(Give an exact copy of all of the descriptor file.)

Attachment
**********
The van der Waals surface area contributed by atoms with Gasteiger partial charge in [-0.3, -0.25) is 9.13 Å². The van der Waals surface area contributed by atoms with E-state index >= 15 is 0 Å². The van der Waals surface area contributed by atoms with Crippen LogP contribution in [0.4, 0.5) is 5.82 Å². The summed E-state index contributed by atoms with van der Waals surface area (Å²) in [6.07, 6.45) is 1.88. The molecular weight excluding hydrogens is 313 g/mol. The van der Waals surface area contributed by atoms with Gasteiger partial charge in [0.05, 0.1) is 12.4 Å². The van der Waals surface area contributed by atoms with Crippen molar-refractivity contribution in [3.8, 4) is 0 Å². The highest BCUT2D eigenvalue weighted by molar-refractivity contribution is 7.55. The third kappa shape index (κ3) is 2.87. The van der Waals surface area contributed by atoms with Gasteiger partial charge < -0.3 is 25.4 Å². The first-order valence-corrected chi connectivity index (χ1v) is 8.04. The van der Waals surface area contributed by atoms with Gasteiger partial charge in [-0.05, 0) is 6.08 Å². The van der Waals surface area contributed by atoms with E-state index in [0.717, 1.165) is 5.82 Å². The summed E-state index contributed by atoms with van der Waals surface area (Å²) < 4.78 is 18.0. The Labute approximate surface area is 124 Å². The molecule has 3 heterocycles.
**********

The van der Waals surface area contributed by atoms with Gasteiger partial charge in [-0.3, -0.25) is 9.13 Å². The van der Waals surface area contributed by atoms with E-state index >= 15 is 0 Å². The van der Waals surface area contributed by atoms with Crippen LogP contribution in [0.4, 0.5) is 5.82 Å². The summed E-state index contributed by atoms with van der Waals surface area (Å²) in [6.07, 6.45) is 1.88. The molecular weight excluding hydrogens is 313 g/mol. The van der Waals surface area contributed by atoms with Gasteiger partial charge in [0.05, 0.1) is 12.4 Å². The van der Waals surface area contributed by atoms with Crippen molar-refractivity contribution in [3.8, 4) is 0 Å². The highest BCUT2D eigenvalue weighted by molar-refractivity contribution is 7.55. The third kappa shape index (κ3) is 2.87. The van der Waals surface area contributed by atoms with Gasteiger partial charge < -0.3 is 25.4 Å². The first-order valence-corrected chi connectivity index (χ1v) is 8.04. The van der Waals surface area contributed by atoms with Gasteiger partial charge in [-0.05, 0) is 6.08 Å². The van der Waals surface area contributed by atoms with E-state index in [0.717, 1.165) is 5.82 Å². The summed E-state index contributed by atoms with van der Waals surface area (Å²) < 4.78 is 18.0. The Labute approximate surface area is 124 Å². The molecule has 3 heterocycles.